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Wednesday, May 09, 2012 at 1am

What is a Startup Incubator?

What is a Startup Incubator?  main image

As more people have been creating their own businesses as part of the tech startup craze, the number of startup incubators has also increased. According to ReadWriteWeb, the US is home to over 1,000 incubators. But, what is a startup incubator? Read on for an explanation.


Startup Incubators, Defined

A startup incubator is a collaborative program designed to help new startups succeed. Incubators help entrepreneurs solve some of the problems commonly associated with running a startup by providing workspace, seed funding, mentoring, and training (see list below for a a more extensive list of common incubator services). The sole purpose of a startup incubator is to help entrepreneurs grow their business.

Startup incubators are usually non-profit organizations, which are usually run by both public and private entities. Incubators are often associated with universities, and some business schools (such as Columbia or McCombs) allow their students and alumni to take part in these programs. There are several other incubators, however, that are formed by governments, civic groups, startup organizations or successful entrepreneurs. 

While most of the media emphasis focuses on tech startups, incubators aren't just limited to one industry. In fact, the focus of incubators varies by region. North Carolina, for example, is home to five incubator farms. Given the strength of its restaurant and fashion industries, NYC is home to several incubators for both food and fashion. There are also all-purpose incubators that consider all kinds of startups, regardless of industry.

While many people associate business incubators with the tech boom, this is not a new concept. In fact, the first startup incubator -- the Batavia Industrial Center -- was formed in 1959. The Batavia Industrial Center was founded in response to Batavia, NY's high unemployment rate and as a way to repurpose a vacant industrial building. Given the origins of the business incubator, it makes sense that the concept is making a huge comeback during the time of the Great Recession.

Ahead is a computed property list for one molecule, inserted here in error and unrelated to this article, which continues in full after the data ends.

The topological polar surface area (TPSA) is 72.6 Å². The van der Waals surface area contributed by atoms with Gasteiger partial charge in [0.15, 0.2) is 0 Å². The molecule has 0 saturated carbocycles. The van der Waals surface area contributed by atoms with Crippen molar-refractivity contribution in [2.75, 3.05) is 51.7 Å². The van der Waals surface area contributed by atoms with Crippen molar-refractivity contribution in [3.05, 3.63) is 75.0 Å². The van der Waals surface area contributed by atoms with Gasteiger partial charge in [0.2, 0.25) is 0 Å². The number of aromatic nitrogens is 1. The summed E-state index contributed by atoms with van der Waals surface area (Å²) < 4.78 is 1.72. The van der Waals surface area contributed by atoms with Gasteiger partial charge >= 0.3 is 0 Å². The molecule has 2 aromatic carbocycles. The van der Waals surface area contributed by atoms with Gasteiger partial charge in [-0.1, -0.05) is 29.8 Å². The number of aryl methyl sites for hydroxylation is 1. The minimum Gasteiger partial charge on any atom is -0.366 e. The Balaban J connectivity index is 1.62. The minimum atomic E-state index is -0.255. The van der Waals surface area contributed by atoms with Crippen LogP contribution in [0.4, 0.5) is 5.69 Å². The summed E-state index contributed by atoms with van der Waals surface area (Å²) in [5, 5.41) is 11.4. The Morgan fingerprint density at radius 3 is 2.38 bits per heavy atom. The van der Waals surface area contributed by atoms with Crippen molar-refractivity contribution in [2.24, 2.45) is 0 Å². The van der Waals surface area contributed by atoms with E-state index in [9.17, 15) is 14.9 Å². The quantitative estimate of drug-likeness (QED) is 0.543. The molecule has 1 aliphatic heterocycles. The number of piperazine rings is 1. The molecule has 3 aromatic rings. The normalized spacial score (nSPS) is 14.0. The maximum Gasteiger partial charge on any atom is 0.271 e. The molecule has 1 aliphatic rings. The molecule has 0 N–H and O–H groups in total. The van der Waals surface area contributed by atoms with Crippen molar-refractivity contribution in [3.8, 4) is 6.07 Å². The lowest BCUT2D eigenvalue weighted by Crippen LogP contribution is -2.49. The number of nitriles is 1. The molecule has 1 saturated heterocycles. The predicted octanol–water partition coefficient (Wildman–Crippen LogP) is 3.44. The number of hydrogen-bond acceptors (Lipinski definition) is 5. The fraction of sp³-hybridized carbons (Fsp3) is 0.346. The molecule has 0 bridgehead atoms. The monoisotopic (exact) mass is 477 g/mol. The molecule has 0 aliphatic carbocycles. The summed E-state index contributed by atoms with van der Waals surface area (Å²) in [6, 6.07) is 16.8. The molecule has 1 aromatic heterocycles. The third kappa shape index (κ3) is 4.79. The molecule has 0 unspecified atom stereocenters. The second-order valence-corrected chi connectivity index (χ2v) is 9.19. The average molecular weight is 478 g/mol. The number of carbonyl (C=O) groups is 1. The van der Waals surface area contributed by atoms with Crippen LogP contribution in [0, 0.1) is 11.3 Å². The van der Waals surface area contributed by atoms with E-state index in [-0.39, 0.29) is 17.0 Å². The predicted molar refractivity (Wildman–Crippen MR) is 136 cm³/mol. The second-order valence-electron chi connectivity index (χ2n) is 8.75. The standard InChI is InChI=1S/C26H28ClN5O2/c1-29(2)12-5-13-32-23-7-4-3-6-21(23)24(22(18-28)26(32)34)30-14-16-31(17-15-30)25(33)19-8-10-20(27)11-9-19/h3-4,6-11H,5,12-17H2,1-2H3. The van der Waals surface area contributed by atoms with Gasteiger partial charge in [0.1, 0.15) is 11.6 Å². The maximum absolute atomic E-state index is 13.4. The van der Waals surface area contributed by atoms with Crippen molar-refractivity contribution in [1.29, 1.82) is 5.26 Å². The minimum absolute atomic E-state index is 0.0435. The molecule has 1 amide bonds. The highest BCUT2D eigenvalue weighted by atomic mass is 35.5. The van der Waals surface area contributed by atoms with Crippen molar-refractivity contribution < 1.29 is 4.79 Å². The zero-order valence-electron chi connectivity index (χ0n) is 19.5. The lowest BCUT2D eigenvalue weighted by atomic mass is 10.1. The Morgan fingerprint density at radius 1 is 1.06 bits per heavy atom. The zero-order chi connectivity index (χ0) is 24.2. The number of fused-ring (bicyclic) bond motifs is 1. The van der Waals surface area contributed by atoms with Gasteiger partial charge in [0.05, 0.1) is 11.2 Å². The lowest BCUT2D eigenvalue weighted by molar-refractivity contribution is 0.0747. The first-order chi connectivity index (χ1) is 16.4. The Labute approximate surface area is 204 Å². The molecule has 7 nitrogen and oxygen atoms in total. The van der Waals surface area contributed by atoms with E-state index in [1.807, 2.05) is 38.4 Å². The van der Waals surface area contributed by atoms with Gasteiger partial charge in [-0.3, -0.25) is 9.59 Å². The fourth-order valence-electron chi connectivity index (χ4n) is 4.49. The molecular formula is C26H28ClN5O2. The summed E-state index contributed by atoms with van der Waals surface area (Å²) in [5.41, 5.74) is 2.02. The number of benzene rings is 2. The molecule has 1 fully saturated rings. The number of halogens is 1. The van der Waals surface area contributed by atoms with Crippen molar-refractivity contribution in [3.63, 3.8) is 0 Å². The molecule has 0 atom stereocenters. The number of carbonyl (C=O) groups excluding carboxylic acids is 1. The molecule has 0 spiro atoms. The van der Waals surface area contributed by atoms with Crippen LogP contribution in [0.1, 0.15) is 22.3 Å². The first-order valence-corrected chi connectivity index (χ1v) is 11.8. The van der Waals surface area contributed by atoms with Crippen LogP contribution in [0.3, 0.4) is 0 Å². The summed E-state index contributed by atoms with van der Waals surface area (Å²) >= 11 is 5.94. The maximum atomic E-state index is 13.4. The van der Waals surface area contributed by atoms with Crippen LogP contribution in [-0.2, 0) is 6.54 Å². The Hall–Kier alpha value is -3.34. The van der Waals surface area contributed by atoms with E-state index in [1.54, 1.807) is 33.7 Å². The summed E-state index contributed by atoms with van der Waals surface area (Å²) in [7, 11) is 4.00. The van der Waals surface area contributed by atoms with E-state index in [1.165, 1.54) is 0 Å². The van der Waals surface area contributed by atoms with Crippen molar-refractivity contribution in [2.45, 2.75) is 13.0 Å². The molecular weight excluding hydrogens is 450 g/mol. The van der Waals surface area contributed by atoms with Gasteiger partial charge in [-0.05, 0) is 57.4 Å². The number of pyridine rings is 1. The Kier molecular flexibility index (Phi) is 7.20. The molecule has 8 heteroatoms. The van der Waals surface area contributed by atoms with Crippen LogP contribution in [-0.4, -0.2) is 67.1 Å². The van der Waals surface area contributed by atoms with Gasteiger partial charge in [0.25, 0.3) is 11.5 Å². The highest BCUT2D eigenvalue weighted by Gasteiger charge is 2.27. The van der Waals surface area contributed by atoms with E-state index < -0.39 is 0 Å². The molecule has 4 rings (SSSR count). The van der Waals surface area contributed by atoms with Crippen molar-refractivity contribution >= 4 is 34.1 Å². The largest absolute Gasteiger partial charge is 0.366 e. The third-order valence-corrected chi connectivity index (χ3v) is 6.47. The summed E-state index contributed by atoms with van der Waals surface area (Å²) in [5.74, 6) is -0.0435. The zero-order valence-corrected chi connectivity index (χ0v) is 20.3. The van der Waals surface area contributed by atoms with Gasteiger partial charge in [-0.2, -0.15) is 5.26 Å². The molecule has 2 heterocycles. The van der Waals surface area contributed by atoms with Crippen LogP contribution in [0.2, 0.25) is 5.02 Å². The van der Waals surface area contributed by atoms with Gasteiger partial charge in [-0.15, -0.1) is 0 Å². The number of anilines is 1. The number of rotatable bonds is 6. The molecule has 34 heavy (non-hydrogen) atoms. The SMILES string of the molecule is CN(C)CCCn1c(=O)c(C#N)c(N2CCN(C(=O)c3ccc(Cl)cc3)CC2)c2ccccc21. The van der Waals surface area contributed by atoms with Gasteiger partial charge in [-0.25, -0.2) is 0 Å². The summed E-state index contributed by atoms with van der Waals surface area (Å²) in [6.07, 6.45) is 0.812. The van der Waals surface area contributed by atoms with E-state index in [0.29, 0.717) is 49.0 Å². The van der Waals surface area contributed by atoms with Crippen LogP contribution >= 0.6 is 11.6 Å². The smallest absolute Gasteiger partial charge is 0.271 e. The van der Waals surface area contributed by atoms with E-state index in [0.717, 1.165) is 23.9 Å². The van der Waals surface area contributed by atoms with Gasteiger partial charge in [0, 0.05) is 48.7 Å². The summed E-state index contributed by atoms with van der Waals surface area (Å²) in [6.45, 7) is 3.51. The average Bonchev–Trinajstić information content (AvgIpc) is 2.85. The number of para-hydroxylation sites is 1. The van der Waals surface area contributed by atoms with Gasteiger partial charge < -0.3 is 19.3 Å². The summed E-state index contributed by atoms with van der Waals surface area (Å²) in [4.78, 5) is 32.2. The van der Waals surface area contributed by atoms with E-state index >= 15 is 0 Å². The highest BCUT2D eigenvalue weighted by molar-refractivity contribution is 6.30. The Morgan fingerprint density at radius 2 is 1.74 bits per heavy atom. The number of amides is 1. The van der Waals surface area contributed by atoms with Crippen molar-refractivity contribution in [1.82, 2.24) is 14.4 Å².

What are the Most Common Startup Incubator Services? 

Here is a list of the most common services provided by business incubators:


    • Help with business basics
    • Networking opportunities
    • Marketing assistance
    • High-speed Internet access
    • Accounting/financial management assistance
    • Access to bank loans, loan funds and guarantee programs
    • Help with presentation skills
    • Connections to higher education resources
    • Connections to strategic partners
    • Access to angel investors or venture capital
    • Comprehensive business training programs
    • Advisory boards and mentors
    • Management team identification
    • Help with business etiquette
    • Technology commercialization assistance
    • Help with regulatory compliance
    • Intellectual property management and legal counsel

List of Incubators

Here are some of the most famous startup incubators in the US, as featured in Forbes Top 10 Hottest Startup Incubators list:

  • Y Combinator - Founded in 2005, Mountain View, CA based Y Combinator has launched 300 tech startups. Y Combinator's most famous graduates include Dropbox, and Airbnb.
  • 500 startups - Also in Mountain View, 500 Startups is both an accelerator and a seed fund. Member startups have access to a worldwide network of 160 expert mentors.
  • TechStars - With programs in five of the top startup hubs (NYC, Boston, Seattle, Boulder, and San Antonio), TechStars hosts 12 week mentoring programs. They recently launched the Unifed Seed Accelerator Application, a startup version of the Common Application used in higher education which enables entrepreneurs to apply to nineteen accelerators using one form.
  • Excelerate Labs - Based out of Chicago, Excelerate Labs is a 13-week summer program culminating in a "Demo Day" where startups pitch to area investors.

Nicole is the SEO manager of TopMBA.com, as well as a contributing author. She holds a BA in history and sociology, and a master's in library science. Aside from her work for QS, Nicole is a long-time contributing editor and administrator for WikiHow.

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